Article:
John's Journal...

Coon Hunting – the Sport, the Business and the Country Way of Life

Day 2: Outdoorsmen Invest Money and Time in Coon Dogs

Editor’s Note: During the still summer nights high on top of a hill, men will sit and listen to that pure sweet country music made by hounds with bawl and chop mouths. There's a huge army of coon hunters that most of the hunting world never sees. Many of them hunt all year long and practice catch-and-release. They’re tough. They cross creeks, swim rivers, crawl through briars and get hit in the face by limbs they never see. When our country was more rural and made up of many small farms, owning one or more coon hounds to protect your crops and produce an income was a necessity. In parts of the U.S., this is the same reason that farmers own, raise and hunt coon dogs today. But today, coon hunting and raising, training and selling coon dogs also has become a productive part-time job for hunters like Dexter Whatley of Kildare Junction in Cass County, Texas. In many states, you can run coons with dogs all year long, but you only can harvest coons during coon season. To learn more about when men and women hunted coons, raised coon dogs, swapped and sold coon hounds we talked with Whatley, who’s been raising, training, showing and competing with coon dogs for 50 years.

Click for Larger ViewClick for Larger View“Many competitive coon hunters believe winners produce winners,” Whatley reports. “Usually the best pups come from a Grand Nite Champion male and a Grand Nite Champion female, with grandparents that were both Grand Nite Champions. I’ve known some pups with this type of dual Grand Nite Champions in their backgrounds selling for $3,000.”

If the pup not only has this lineage but also has a Grand Nite Champion great granddad and great grandma, most people only can afford to buy part interest in that dog - much like horse breeders buy 1/4, 1/3 or 1/2 of a race horse. “I knew one pup that had triple Grand Nite Champions in its bloodline like the one just described that sold for $6,000 cash,” Whatley says. “Two brothers went together, and each laid out $3,000 to buy that dog, and their bet paid off. The dog, House’s Lipper from Marshall, Tex., was owned by Tommy Hopkins won many events and was in the Treeing Walker Hall of Fame ( His stud fee of $1,000 was considered astronomical. The pups of House’s Lipper were selling for $1,000 apiece at birth, regardless of the female to which House’s Lipper was bred. Personally I’d rather own part of a really, really great coon dog than all of a mediocre coon dog.” Whatley says that most often, the value of a coon dog is determined by how much the purchaser believes in that dog and his/her ability to become a great coon dog.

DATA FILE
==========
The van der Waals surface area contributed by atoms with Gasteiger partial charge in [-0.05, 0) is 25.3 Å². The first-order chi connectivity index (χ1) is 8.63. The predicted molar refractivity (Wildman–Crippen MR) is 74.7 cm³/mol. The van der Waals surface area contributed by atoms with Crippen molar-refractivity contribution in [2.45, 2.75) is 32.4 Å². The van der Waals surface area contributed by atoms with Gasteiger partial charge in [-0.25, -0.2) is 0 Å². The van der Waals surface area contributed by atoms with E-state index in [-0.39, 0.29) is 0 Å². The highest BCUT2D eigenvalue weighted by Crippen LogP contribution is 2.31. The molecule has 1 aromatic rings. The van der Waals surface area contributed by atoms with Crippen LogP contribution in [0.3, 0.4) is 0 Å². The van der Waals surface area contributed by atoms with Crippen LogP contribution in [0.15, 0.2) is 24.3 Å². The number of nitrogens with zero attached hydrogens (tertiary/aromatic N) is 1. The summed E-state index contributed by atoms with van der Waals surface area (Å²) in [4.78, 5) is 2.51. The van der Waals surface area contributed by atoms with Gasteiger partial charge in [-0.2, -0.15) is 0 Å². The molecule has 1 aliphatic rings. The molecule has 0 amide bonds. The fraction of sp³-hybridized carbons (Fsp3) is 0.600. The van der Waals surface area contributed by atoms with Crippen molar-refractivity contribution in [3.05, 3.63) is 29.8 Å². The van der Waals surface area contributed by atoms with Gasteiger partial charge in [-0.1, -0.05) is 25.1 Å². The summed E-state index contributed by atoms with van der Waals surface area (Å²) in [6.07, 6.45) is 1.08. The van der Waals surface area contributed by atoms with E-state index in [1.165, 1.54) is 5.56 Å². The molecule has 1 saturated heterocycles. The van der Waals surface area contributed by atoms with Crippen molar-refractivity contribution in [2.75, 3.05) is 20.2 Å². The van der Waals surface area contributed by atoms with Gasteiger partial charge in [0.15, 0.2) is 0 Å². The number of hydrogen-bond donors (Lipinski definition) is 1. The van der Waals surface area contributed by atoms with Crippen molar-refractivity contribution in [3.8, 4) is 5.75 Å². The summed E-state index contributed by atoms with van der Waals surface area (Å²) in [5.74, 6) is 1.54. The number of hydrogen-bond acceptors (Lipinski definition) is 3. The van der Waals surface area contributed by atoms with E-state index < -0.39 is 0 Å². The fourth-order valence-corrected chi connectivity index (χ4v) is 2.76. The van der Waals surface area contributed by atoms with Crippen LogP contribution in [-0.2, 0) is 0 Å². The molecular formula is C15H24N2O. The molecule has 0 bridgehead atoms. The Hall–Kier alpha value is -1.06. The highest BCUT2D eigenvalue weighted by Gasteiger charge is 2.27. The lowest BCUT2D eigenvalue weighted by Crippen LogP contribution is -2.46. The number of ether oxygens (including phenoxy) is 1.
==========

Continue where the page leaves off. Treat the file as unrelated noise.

Coon hunters pay top dollar for coon dog pups with the possibility of being great or for great finished dogs because:

* they can enjoy going out at night and hunting coons with their buddies with that great dog, go to competition hunts and watch their dog win. They also will get fees from the dog at stud and for selling the pups that were sired by this dog. A really great coon dog can produce thousands of dollars for his owner, besides producing hundreds of great nights of coon hunting for the owner and his friends.
* a coon dog is like any other investment. Sometimes you win, and sometimes you lose. But regardless of the financial outcome, having a great coon dog pup or a great coon dog sire and dame is a bragging point on any coon hunt or any competition you enter.

Click for Larger ViewClick for Larger ViewProbably no one is as rabid about his or her sport and hounds as coon hunters.

To learn more about various dog events and titles, visit the United Kennel Club at (

To learn more about all outdoor subjects, get John E. Phillips’ Kindle eBooks and print books on fishing for bass, crappie, catfish and all saltwater offshore and inshore fish and hunting for dangerous game, deer, elk and turkeys, go to, type in John E. Phillips in the search, and click on the second listing to go to his author’s page and check out the names of his eBooks and print books (

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About the Author

John Phillips, winner of the 2012 Homer Circle Fishing Award for outstanding fishing writer by the American Sportfishing Association (ASA) and the Professional Outdoor Media Association (POMA), the 2008 Crossbow Communicator of the year and the 2007 Legendary Communicator chosen for induction into the National Fresh Water Hall of Fame, is a freelance writer (over 6,000 magazine articles for about 100 magazines and several thousand newspaper columns published), magazine editor, photographer for print media as well as industry catalogues (over 25,000 photos published), lecturer, outdoor consultant, marketing consultant, book author and daily internet content provider with an overview of the outdoors. Click here for more information and a list of all the books available from John E. Phillips.

Tomorrow: The Evolution of a Coon Dog Man

Check back each day this week for more about Coon Hunting – the Sport, the Business and the Country Way of Life"

Day 1: Pleasure and $$$ in Coon Hunting and Coon Hounds
Day 2: Outdoorsmen Invest Money and Time in Coon Dogs
Day 3: The Evolution of a Coon Dog Man
Day 4: You Buy the Man Not the Dog When You’re Shopping for a Coon Hound
Day 5: The Cost to Produce a Grand Nite Champion Coon Hound

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Entry 776, Day 2